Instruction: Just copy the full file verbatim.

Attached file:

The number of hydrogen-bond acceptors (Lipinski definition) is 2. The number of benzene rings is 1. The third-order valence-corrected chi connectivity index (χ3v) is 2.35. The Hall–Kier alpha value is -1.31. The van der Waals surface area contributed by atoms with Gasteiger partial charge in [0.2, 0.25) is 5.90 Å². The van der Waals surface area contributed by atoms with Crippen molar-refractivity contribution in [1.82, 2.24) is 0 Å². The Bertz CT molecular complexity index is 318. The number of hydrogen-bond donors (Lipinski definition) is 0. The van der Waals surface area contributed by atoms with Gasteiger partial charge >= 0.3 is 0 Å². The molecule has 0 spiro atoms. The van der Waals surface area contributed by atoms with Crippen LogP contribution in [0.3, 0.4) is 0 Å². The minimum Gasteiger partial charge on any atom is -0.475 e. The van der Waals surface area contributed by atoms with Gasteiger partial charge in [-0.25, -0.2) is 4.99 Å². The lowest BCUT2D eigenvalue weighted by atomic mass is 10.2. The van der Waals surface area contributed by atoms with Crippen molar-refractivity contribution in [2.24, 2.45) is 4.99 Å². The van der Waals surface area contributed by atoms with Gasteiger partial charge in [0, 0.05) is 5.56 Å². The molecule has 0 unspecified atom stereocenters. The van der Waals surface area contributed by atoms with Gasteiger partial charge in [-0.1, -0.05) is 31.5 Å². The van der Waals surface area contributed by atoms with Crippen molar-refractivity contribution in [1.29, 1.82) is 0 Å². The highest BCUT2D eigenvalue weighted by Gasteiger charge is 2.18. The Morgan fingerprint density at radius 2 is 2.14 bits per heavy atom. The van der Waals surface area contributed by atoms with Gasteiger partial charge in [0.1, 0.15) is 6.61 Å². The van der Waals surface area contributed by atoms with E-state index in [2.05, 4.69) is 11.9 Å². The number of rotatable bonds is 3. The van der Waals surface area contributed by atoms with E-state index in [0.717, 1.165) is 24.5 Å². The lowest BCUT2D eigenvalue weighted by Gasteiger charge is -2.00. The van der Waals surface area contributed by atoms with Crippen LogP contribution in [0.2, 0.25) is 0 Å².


The number of hydrogen-bond acceptors (Lipinski definition) is 2. The number of benzene rings is 1. The third-order valence-corrected chi connectivity index (χ3v) is 2.35. The Hall–Kier alpha value is -1.31. The van der Waals surface area contributed by atoms with Gasteiger partial charge in [0.2, 0.25) is 5.90 Å². The van der Waals surface area contributed by atoms with Crippen molar-refractivity contribution in [1.82, 2.24) is 0 Å². The Bertz CT molecular complexity index is 318. The number of hydrogen-bond donors (Lipinski definition) is 0. The van der Waals surface area contributed by atoms with Gasteiger partial charge >= 0.3 is 0 Å². The molecule has 0 spiro atoms. The van der Waals surface area contributed by atoms with Crippen LogP contribution in [0.3, 0.4) is 0 Å². The minimum Gasteiger partial charge on any atom is -0.475 e. The van der Waals surface area contributed by atoms with Gasteiger partial charge in [-0.25, -0.2) is 4.99 Å². The lowest BCUT2D eigenvalue weighted by atomic mass is 10.2. The van der Waals surface area contributed by atoms with Crippen molar-refractivity contribution in [2.24, 2.45) is 4.99 Å². The van der Waals surface area contributed by atoms with Gasteiger partial charge in [0, 0.05) is 5.56 Å². The molecule has 0 unspecified atom stereocenters. The van der Waals surface area contributed by atoms with Gasteiger partial charge in [-0.1, -0.05) is 31.5 Å². The van der Waals surface area contributed by atoms with Crippen molar-refractivity contribution in [1.29, 1.82) is 0 Å². The highest BCUT2D eigenvalue weighted by Gasteiger charge is 2.18. The Morgan fingerprint density at radius 2 is 2.14 bits per heavy atom. The van der Waals surface area contributed by atoms with Gasteiger partial charge in [0.1, 0.15) is 6.61 Å². The van der Waals surface area contributed by atoms with E-state index in [2.05, 4.69) is 11.9 Å². The number of rotatable bonds is 3. The van der Waals surface area contributed by atoms with E-state index in [0.717, 1.165) is 24.5 Å². The lowest BCUT2D eigenvalue weighted by Gasteiger charge is -2.00. The van der Waals surface area contributed by atoms with Crippen LogP contribution in [0.2, 0.25) is 0 Å².